Estimate: US$150,000 - US$250,000
Price realised: US$173,000
Andy Warhol Torso 1977 synthetic polymer and silkscreen ink on canvas 50 x 38 in. (127 x 96.5 cm.) Signed and dated "Andy Warhol 1977" along the overlap; further stamped twice on the overlap with The Estate of Andy Warhol and The Andy Warhol Foundation for the Visual Arts and numbered PA79.002 along the overlap. This work is accompanied by a certificate of authenticity issued by The Andy Warhol Foundation for the Visual Arts.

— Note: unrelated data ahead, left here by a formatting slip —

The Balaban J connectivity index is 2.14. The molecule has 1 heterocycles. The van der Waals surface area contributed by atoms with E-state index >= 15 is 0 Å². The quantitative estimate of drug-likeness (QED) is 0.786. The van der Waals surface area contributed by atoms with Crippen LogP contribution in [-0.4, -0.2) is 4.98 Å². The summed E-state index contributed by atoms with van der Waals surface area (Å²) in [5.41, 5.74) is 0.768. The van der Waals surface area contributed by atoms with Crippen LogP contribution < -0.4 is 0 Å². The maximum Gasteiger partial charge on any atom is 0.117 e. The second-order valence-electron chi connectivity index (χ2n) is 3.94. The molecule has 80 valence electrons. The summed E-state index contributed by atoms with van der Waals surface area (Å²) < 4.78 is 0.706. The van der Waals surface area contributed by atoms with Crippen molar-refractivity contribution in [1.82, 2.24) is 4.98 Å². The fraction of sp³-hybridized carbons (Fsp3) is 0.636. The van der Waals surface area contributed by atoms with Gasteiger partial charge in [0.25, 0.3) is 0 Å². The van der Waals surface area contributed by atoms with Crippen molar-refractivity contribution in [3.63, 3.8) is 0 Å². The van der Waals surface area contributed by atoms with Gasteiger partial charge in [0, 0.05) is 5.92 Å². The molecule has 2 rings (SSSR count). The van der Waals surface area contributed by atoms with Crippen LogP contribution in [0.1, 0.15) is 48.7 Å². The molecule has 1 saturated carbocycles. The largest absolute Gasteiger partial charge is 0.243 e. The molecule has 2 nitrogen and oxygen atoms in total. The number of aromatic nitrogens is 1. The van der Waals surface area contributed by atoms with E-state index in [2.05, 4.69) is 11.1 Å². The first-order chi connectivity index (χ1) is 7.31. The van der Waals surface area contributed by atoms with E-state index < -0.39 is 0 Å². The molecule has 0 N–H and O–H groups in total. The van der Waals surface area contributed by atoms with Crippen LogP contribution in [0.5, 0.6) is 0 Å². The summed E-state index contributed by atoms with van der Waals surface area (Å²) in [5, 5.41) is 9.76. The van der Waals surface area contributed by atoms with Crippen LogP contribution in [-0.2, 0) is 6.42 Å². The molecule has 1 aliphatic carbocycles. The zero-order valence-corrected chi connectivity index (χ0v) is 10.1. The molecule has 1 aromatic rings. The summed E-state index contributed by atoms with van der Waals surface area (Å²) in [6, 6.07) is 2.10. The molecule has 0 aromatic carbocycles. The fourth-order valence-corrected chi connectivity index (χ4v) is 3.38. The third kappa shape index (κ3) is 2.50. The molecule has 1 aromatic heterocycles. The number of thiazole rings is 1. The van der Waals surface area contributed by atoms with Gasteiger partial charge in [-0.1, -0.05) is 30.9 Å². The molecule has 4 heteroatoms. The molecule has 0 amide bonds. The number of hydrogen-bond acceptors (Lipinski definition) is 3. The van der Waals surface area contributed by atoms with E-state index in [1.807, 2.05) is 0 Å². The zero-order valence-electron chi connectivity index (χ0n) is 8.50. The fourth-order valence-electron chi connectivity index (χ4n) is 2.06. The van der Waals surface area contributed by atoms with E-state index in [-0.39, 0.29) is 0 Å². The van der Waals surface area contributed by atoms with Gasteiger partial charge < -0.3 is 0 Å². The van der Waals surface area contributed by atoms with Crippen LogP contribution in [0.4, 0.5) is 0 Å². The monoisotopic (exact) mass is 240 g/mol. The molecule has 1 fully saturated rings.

Provenance The Estate of Andy Warhol and The Andy Warhol Foundation for the Visual Arts Acquired from the above by the present owner Exhibited Venice, Ace Gallery, Andy Warhol: Torsos, September 24 - October 21, 1978, then traveled to Vancouver, Ace Gallery, April 1979 New York, Robert Miller Gallery, Andy Warhol Nudes, May 2 - June 23, 1995 New York, Gagosian Gallery, Andy Warhol:Piss & Sex Paintings, September 19 - November 2, 2002 Literature Andy Warhol Nudes, exh. cat., Robert Miller Gallery, New York, 1995, p. 29 (illustrated) B. Hainley, Andy Warhol: Piss & Sex Paintings, exh. cat., New York: Gagosian, 2002, p. 36 (illustrated) Catalogue Essay “You can get closer to your subject, one piece at a time.” Andy Warhol Throughout Warhol’s vast and varied output of images, the whole human body is never fully rendered in his oeuvre. The intensification of the close-up, exemplified in the present lot, represents nearly all of Warhol’s small series of the naked human body. Most interesting is the framing of the nude works; heads are excised from the pictures, leaving the subject’s identity a mystery. This close-crop of the subject, focusing exclusively on an intimate fragment of the sitter, hearkens back to Courbet’s L'Origine du monde; however, here the form is accented with bold hues in hand-painted. The application of dramatic tones infuses the painting with a commerciality that recalls the vibrancy of Warhol’s earliest silkscreens—Marilyns and soup cans. In the present lot, Torso, 1977, the pornographic implications of the phallus are conveyed as a sophisticated construct in a closely-cropped presentation. A map is created from the male form, highlighting the curves and convexities of the body’s terrain. The contrast between the pink fleshy planes of the legs and the hair-like brushstrokes offers a topographical study of form. Within this palette, Torso, 1977, emerges as a landscape: the pink thighs as hills, the blue vertical stroke as the sky, the green diagonal line as a meadow, and the swaths of ochre yellow as the setting sun. "Victor came down with a nude pose-er. I’m having boys come and model nude for photos for the new paintings I’m doing. But I shouldn’t call them nudes. It should be something more artistic. Like 'Landscapes.' Landscapes." (Andy Warhol, The Andy Warhol Diaries, p. 32.) The framing of each Torso painting is based on Polaroid images by Warhol of the sitters, behind closed doors and were usually taken at the Factory or in Victor Hugo’s loft. The erotic nature of each shot is heightened by the glory-hole perspective of the scene and the anonymity of the sitter. The resulting paintings, screen-printed and hand-painted, exemplify Warhol’s ability to define his artistic output, as in the Torso series, via a purely unique and timely aestheticism. Read More Artist Bio Andy Warhol American • 1928 - 1987 A seminal figure in the Pop Art movement of the early 1960s, Andy Warhol's paintings and screenprints are iconic beyond the scope of Art History, having become universal signifiers of an age. An early career in commercial illustration led to Warhol's appropriation of imagery from American popular culture and insistent concern with the superficial wonder of permanent commodification that yielded a synthesis of word and image, of art and the everyday. Warhol's obsession with creating slick, seemingly mass-produced artworks led him towards the commercial technique of screenprinting, which allowed him to produce large editions of his painted subjects. The clean, mechanical surface and perfect registration of the screenprinting process afforded Warhol a revolutionary absence of authorship that was crucial to the Pop Art manifesto. View More Works
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